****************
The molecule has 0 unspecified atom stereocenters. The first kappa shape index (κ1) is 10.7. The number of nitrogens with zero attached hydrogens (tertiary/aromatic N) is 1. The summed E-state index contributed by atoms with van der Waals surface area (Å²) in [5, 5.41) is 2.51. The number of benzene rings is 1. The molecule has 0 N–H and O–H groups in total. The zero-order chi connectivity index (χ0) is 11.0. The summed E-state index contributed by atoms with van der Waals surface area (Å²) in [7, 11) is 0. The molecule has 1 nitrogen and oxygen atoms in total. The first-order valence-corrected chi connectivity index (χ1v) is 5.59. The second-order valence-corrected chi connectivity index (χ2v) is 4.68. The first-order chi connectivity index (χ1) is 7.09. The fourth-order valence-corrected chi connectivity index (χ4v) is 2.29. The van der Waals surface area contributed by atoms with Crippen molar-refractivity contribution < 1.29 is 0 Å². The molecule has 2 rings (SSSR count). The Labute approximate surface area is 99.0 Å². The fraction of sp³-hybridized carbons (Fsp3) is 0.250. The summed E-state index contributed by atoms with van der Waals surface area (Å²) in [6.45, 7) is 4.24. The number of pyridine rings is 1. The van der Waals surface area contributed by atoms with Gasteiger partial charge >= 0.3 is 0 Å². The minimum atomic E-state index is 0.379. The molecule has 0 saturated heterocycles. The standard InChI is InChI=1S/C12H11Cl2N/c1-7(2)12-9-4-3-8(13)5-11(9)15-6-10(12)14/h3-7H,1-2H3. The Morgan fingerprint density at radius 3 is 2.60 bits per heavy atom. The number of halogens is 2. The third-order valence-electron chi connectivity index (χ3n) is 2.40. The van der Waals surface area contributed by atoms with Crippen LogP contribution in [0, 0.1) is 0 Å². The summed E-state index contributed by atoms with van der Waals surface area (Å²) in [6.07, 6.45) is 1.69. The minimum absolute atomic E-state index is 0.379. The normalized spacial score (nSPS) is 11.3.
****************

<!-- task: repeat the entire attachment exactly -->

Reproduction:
The molecule has 0 unspecified atom stereocenters. The first kappa shape index (κ1) is 10.7. The number of nitrogens with zero attached hydrogens (tertiary/aromatic N) is 1. The summed E-state index contributed by atoms with van der Waals surface area (Å²) in [5, 5.41) is 2.51. The number of benzene rings is 1. The molecule has 0 N–H and O–H groups in total. The zero-order chi connectivity index (χ0) is 11.0. The summed E-state index contributed by atoms with van der Waals surface area (Å²) in [7, 11) is 0. The molecule has 1 nitrogen and oxygen atoms in total. The first-order valence-corrected chi connectivity index (χ1v) is 5.59. The second-order valence-corrected chi connectivity index (χ2v) is 4.68. The first-order chi connectivity index (χ1) is 7.09. The fourth-order valence-corrected chi connectivity index (χ4v) is 2.29. The van der Waals surface area contributed by atoms with Crippen molar-refractivity contribution < 1.29 is 0 Å². The molecule has 2 rings (SSSR count). The Labute approximate surface area is 99.0 Å². The fraction of sp³-hybridized carbons (Fsp3) is 0.250. The summed E-state index contributed by atoms with van der Waals surface area (Å²) in [6.45, 7) is 4.24. The number of pyridine rings is 1. The van der Waals surface area contributed by atoms with Gasteiger partial charge >= 0.3 is 0 Å². The minimum atomic E-state index is 0.379. The molecule has 0 saturated heterocycles. The standard InChI is InChI=1S/C12H11Cl2N/c1-7(2)12-9-4-3-8(13)5-11(9)15-6-10(12)14/h3-7H,1-2H3. The Morgan fingerprint density at radius 3 is 2.60 bits per heavy atom. The number of halogens is 2. The third-order valence-electron chi connectivity index (χ3n) is 2.40. The van der Waals surface area contributed by atoms with Crippen LogP contribution in [0, 0.1) is 0 Å². The summed E-state index contributed by atoms with van der Waals surface area (Å²) in [6.07, 6.45) is 1.69. The minimum absolute atomic E-state index is 0.379. The normalized spacial score (nSPS) is 11.3.